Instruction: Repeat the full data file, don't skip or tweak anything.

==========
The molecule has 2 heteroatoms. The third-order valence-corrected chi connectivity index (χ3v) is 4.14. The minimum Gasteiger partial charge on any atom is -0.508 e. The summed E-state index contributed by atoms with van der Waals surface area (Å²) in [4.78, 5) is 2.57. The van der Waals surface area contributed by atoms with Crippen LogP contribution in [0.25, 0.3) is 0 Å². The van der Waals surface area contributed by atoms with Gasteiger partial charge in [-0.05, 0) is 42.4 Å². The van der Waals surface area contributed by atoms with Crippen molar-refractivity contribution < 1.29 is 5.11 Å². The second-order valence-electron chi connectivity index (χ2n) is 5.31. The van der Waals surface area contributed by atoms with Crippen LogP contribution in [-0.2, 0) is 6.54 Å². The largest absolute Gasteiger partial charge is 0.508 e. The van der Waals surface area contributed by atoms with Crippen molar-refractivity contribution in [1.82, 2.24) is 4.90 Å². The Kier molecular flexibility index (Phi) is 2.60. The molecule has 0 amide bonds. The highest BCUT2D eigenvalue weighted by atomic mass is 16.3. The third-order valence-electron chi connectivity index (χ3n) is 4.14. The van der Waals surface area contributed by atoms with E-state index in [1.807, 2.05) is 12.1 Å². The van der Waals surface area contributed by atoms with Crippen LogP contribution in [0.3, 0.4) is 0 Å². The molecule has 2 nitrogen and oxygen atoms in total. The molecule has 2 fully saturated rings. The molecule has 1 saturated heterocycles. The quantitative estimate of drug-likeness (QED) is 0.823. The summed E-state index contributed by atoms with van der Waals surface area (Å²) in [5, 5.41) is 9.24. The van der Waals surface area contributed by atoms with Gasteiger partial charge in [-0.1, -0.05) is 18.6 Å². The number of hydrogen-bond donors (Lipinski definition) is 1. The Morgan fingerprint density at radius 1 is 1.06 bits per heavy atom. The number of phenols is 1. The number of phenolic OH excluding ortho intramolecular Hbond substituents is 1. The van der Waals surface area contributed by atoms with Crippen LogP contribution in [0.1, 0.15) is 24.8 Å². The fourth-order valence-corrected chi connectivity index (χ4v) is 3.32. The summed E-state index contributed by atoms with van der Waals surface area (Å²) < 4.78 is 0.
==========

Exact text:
The molecule has 2 heteroatoms. The third-order valence-corrected chi connectivity index (χ3v) is 4.14. The minimum Gasteiger partial charge on any atom is -0.508 e. The summed E-state index contributed by atoms with van der Waals surface area (Å²) in [4.78, 5) is 2.57. The van der Waals surface area contributed by atoms with Crippen LogP contribution in [0.25, 0.3) is 0 Å². The van der Waals surface area contributed by atoms with Gasteiger partial charge in [-0.05, 0) is 42.4 Å². The van der Waals surface area contributed by atoms with Crippen molar-refractivity contribution < 1.29 is 5.11 Å². The second-order valence-electron chi connectivity index (χ2n) is 5.31. The van der Waals surface area contributed by atoms with Crippen LogP contribution in [-0.2, 0) is 6.54 Å². The largest absolute Gasteiger partial charge is 0.508 e. The van der Waals surface area contributed by atoms with Crippen molar-refractivity contribution in [1.82, 2.24) is 4.90 Å². The Kier molecular flexibility index (Phi) is 2.60. The molecule has 0 amide bonds. The highest BCUT2D eigenvalue weighted by atomic mass is 16.3. The third-order valence-electron chi connectivity index (χ3n) is 4.14. The van der Waals surface area contributed by atoms with E-state index in [1.807, 2.05) is 12.1 Å². The van der Waals surface area contributed by atoms with Crippen LogP contribution in [0.3, 0.4) is 0 Å². The molecule has 2 nitrogen and oxygen atoms in total. The molecule has 2 fully saturated rings. The molecule has 1 saturated heterocycles. The quantitative estimate of drug-likeness (QED) is 0.823. The summed E-state index contributed by atoms with van der Waals surface area (Å²) in [5, 5.41) is 9.24. The van der Waals surface area contributed by atoms with Gasteiger partial charge in [-0.1, -0.05) is 18.6 Å². The number of hydrogen-bond donors (Lipinski definition) is 1. The Morgan fingerprint density at radius 1 is 1.06 bits per heavy atom. The number of phenols is 1. The number of phenolic OH excluding ortho intramolecular Hbond substituents is 1. The van der Waals surface area contributed by atoms with Crippen LogP contribution in [0.1, 0.15) is 24.8 Å². The fourth-order valence-corrected chi connectivity index (χ4v) is 3.32. The summed E-state index contributed by atoms with van der Waals surface area (Å²) < 4.78 is 0.